There’s a lot of brand confusion in the DC world, you’ve got movies, the TV-related spinoffs, then stuff from DC Universe, The CW content and then Max originals like Green Lantern from Greg Berlanti and Justice League Dark from J.J. Abrams. Is there an objective here?
I just started to get involved with the DC content in August. Peacemaker is one of the first shows I greenlit and one of the first shows coming out, in January 2022. It’s a great example of what HBO Max can do with DC content in that we’re producing at al level we haven’t seen DC content on TV do thus far. It’s been one of [WarnerMedia CEO] Ann Sarnoff’s priorities to organize the DC world for exactly what you’re talking about — to make sure that the universe is logical and makes sense. She talks about the flywheel: that the movies speak to the TV shows that speak to the movies — that it’s all connected. There’s a lot of work going on in that at DC and Warner Bros. That is very much something that Ann has made a priority and the company is doing. It’s one of the things in terms of WarnerMedia today vs. Time Warner five years ago, I have regular conversations now with [Warner Bros. film chief] Toby Emmerich and [DC content chief] Jim Lee and we talk about all things in way that never would have been discussed before. That’s probably how you got a little DC over here, a little of DC over there, etc. The idea going forward is that we’re talking with one voice about the DC universe. It’s a really valuable world to have and we want to make sure we’re using it correctly.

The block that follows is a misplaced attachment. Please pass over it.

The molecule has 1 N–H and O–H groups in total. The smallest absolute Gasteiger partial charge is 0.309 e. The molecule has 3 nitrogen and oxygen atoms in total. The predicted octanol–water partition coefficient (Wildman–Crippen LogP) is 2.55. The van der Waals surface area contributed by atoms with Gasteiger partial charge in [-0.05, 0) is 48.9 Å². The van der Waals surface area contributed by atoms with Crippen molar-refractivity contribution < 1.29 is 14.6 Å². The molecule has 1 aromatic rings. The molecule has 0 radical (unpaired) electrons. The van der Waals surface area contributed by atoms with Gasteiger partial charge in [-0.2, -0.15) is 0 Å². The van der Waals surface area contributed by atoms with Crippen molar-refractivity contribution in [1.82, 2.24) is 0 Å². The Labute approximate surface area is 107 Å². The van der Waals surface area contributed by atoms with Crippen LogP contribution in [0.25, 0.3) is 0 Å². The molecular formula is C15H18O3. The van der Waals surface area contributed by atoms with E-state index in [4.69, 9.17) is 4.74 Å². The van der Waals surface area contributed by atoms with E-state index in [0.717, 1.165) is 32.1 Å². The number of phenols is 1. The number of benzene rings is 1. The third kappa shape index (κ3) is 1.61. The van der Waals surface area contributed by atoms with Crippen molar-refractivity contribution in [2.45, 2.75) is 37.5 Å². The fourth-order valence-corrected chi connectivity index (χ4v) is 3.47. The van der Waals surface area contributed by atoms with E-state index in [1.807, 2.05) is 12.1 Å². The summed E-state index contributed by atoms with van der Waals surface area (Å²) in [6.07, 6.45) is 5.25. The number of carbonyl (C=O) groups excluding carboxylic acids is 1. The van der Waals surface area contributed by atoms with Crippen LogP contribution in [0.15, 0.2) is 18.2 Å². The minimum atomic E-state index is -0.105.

Right, and now even The CW is seemingly building out a secondary DC world outside of Greg Berlanti’s multiple-show world with Naomi from Ava DuVernay…
You see confusion, I see lots of opportunity for DC fans! (Laughing.)
Wrapping up, what’s the status of We Are Who We Are, Watchmen and I May Destroy You? Will any return?
[We Are Who We Are creator] Luca Guadagnino is off doing other projects, so I don’t know. There are no plans at the moment for season two. There’s no update on Watchmen. And on I May Destroy You, Michaela Coel is thinking about what she wants to do next. I don’t think there’s going to be another I May Destroy You, there’s no season two coming. But she’s thinking about what she wants to do next and hopefully we’ll be lucky enough to be partner with her again. This interview has been edited and condensed for clarity.